There are many reasons for this: Many poverty reduction programs have been introduced since independence - perhaps too many. The consequences have been fragmentation of programs and chronic underfunding of many of them. In addition, poor target group orientation, mismanagement, corruption, political influence and, finally, a cumbersome bureaucracy have significantly impaired the effectiveness of the programs.
In terms of educational policy, India has achieved some successes: Almost all children are enrolled in school, the gender-specific differences in school attendance have fallen drastically, and the illiteracy rate has fallen to 29 percent. However, the quality of the educational institutions often leaves something to be desired. And the drop-out rate in secondary school is still comparatively high.
Progress has also been made with regard to various health indicators. Life expectancy has increased significantly, and some diseases such as polio have almost disappeared. However, child and maternal mortality is still at a high level by international standards. And while India has a non-contributory health system, that system is in a precarious state - especially in rural areas, where almost 70 percent of the population live.
The void left by the ailing health system is increasingly being filled by - often expensive - private institutions. The state system is also poorly equipped for the challenges of an aging population and the associated increase in lifestyle diseases such as diabetes, high blood pressure or cardiovascular diseases.
In addition, there are still considerable regional differences in access to education and health. Attempts are made to counteract this by reserving a certain amount of study and public service jobs for disadvantaged castes and tribesmen according to their proportion of the population.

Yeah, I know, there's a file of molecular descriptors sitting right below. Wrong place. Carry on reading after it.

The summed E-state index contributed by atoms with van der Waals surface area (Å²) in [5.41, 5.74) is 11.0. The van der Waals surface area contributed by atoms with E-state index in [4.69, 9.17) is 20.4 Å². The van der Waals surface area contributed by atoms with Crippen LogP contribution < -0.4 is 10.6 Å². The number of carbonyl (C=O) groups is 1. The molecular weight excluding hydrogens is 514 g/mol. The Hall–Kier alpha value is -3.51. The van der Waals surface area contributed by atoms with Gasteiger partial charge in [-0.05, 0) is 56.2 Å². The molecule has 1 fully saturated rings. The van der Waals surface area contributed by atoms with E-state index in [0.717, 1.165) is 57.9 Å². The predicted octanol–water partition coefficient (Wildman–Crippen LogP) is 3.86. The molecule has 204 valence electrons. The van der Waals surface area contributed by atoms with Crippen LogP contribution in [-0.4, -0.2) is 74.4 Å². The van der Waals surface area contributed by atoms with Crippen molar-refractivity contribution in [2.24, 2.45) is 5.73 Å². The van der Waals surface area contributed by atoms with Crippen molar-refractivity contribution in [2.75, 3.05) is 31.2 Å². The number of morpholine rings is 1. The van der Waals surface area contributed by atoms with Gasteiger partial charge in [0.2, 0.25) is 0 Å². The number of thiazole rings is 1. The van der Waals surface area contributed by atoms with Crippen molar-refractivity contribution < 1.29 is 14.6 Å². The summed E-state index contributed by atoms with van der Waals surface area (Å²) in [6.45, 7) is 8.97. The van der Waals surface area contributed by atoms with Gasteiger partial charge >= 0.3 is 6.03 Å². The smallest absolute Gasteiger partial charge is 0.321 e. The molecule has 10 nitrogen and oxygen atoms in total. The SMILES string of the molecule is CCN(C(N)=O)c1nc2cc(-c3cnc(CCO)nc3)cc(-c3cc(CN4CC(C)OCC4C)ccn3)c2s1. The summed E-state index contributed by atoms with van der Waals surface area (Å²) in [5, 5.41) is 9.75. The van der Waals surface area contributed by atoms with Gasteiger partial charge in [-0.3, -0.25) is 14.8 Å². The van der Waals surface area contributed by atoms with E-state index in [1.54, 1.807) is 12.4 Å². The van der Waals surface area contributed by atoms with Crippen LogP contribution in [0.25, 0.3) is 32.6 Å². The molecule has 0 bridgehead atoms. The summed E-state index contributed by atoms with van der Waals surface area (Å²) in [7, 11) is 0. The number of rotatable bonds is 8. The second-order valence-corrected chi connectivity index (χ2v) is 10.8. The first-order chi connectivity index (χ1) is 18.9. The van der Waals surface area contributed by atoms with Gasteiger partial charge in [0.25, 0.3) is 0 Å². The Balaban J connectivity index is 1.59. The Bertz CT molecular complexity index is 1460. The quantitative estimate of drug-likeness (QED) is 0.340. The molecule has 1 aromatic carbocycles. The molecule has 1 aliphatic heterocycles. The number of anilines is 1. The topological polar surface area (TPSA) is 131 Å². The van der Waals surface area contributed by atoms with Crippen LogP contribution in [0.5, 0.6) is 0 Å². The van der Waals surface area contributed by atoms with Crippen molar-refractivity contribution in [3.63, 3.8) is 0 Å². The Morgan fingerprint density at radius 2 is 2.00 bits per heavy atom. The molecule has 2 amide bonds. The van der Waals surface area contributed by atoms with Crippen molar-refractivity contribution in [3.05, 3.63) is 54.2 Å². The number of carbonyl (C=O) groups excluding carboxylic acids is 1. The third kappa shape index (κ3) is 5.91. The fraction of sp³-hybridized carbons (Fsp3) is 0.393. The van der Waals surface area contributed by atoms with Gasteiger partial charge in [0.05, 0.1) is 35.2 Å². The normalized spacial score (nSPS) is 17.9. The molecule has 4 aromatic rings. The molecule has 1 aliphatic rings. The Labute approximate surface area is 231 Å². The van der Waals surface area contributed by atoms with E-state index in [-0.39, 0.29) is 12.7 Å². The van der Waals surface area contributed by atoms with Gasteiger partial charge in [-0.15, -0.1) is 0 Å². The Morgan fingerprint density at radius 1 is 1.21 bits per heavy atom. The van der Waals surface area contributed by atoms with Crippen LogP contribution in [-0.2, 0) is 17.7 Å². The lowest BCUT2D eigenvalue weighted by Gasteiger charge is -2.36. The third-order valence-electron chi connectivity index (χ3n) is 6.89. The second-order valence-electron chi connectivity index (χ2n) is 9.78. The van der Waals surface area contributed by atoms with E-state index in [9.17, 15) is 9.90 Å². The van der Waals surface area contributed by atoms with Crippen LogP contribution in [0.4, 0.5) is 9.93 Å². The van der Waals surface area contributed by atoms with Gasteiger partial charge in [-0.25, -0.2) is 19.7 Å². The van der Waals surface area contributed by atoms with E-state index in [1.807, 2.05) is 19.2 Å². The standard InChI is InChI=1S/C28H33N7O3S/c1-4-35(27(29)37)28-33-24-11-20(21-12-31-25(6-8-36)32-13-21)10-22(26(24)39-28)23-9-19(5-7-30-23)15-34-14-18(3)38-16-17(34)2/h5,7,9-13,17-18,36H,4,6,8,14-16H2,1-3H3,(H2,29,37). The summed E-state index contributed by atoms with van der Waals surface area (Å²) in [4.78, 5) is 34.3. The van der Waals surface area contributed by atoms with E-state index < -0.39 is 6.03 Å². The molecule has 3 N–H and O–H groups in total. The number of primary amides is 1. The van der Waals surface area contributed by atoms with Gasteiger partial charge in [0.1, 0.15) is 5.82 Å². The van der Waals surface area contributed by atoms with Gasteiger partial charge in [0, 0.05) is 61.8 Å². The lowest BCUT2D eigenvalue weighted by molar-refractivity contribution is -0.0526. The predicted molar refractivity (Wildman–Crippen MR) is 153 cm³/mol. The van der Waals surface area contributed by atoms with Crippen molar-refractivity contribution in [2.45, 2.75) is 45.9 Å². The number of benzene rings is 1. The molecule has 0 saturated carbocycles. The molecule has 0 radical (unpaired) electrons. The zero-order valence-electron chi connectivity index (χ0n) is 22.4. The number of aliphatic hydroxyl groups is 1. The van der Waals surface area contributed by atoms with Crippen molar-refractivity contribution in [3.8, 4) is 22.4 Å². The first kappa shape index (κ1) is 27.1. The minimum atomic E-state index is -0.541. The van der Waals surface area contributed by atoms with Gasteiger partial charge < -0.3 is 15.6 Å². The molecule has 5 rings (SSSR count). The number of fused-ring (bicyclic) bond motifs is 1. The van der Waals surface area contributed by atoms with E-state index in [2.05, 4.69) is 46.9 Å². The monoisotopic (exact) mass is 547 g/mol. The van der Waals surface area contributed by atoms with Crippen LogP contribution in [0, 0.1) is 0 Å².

One of the most significant changes in social policy began in 1993. Since it was recognized that centrally controlled programs were more inefficient than municipal or locally controlled programs, development policy tasks were transferred to the lowest administrative level, the village councils. And in 2004 another policy change was made: Since then, the focus has been on rights-based programs, the benefits of which are enforceable and equally accessible to all citizens.
Around 90 percent of the Indian workforce is employed in the informal sector; they have no access to state social security and hardly any protection against illness, accident or unemployment. For this reason, the government plans to introduce new programs, such as a comprehensive social security system for retirement, sickness and accident, and a house and housing program.